Gear Review: Grab‐It Pack Ultra
You know what really sucks about using a manual wheelchair? Pockets, that’s what. Or the lack thereof. When seated it’s virtually impossible to get anything in or out of your pant’s pockets without sliding halfway out of your chair and flopping around like an idiot. It can get even more awkward if you happen to be on an incline.
This is where something like the Grab‐It Pack Ultra comes in handy. It may seem a little dorky at first (and for the love of god, don’t wear two at the same time), but you’ll soon find that the versatility of the device far outweighs its perceived nerd‐factor.
The Grab‐It Pack Ultra comes with a cellphone pocket, wallet pocket, and key pocket.
- Cellphone Pocket: Approximately 5 inches wide by 4 inches long and 1 inch tall with a hook‐and‐loop fastener.
- Wallet Pocket: Approximately 9 inches wide by 5 inches long and 1 inch tall with a hook‐and‐loop fastener and buckle.
- Key Pocket: Approximately 6.5 inches wide by 3 inches long and 1 inch tall with a zipper.
- Waist Strap Length: Fits up to a 43 inch waist
The cellphone pocket comes with both a Velcro and buckle fastener and should fit your average sized cellphone as tall as an iPhone 5S. If you’re looking for a place to keep your larger, phablet‐ sized cellphone like a Galaxy S4, you’ll need to put it in the main wallet pocket.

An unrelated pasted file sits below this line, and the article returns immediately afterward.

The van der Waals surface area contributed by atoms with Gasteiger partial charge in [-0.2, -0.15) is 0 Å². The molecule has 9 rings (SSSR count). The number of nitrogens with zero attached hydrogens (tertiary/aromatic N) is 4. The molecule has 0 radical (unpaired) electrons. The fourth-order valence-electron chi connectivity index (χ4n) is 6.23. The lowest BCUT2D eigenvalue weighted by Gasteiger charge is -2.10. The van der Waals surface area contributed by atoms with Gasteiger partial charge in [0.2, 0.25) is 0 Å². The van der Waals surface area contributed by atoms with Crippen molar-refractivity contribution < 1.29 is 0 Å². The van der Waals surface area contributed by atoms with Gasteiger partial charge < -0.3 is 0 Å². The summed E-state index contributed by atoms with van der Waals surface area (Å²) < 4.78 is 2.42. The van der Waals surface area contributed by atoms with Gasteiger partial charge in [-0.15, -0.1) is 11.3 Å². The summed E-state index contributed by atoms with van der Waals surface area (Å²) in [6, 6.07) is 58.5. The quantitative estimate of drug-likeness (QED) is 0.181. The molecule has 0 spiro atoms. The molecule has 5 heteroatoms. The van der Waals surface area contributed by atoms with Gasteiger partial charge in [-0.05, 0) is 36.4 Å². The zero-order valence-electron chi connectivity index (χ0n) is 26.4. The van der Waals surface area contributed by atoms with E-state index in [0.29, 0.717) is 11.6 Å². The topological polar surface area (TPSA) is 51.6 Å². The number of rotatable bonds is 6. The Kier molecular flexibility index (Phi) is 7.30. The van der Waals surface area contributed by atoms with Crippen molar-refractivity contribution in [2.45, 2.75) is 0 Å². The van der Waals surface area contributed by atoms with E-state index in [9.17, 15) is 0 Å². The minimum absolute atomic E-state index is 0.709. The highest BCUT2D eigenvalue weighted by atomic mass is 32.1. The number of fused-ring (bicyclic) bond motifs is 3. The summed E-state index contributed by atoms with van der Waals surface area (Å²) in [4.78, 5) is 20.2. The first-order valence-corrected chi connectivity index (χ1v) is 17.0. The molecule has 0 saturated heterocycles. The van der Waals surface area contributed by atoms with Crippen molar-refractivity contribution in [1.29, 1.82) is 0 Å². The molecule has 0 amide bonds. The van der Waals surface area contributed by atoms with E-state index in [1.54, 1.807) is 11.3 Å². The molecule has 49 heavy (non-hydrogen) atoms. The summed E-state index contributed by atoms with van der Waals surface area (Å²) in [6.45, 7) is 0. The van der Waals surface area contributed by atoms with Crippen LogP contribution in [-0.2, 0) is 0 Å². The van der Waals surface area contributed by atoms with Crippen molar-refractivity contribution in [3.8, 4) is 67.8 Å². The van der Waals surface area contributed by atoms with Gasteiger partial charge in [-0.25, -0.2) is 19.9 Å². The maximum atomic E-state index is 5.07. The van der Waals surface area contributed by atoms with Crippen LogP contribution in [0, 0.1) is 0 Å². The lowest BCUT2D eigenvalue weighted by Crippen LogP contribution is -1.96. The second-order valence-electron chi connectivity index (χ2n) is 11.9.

The main wallet pocket is large enough to function as a general drop bag, allowing you to quickly store and retrieve a number of oddly‐sized items quickly and easily like gloves or headphones. It’s also the most secure pocket, with a zipper, hook‐and‐loop flap, and buckle fastener.
The key pocket is oddly shaped for its intended purpose. When I first saw it, I thought it was for holding a pocket knife or multi‐tool, not keys. It’s large enough to hold an hex wrench set and a standard multi‐tool with room enough for my house keys.
Construction / Quality
The Grab‐It Pack Ultra is made from Twill Polyester, a major upgrade over the standard version of the pack made of 300D Polyester + 210D Nylon lining which is less tear resistant. This greatly improves the overall lifespan of the pack as well as the amount of punishment it can take. WhenI first purchased the Grab‐It Pack, I went with the standard version and found that the nylon quickly frayed and fell apart after only a few weeks of use. The Ultra version is much more robust.
However, despite the upgraded fabric, I’ve found that the stitching connecting the leg straps to the pack as well as the border stitchingaround the cellphone pocket flap weakens over time and has a tendency to break and fray.
For most users, the Grab‐It Pack is meant to hang off your hip as you walk around, leaving your cellphone oriented towards the front of your leg. In a wheelchair, this orientation shifts so the wallet pocket is resting over your thigh and your cellphone leans towards the inside of your knee. Despite this shift, you still have easy access to all the pockets on the pack including the key pocket.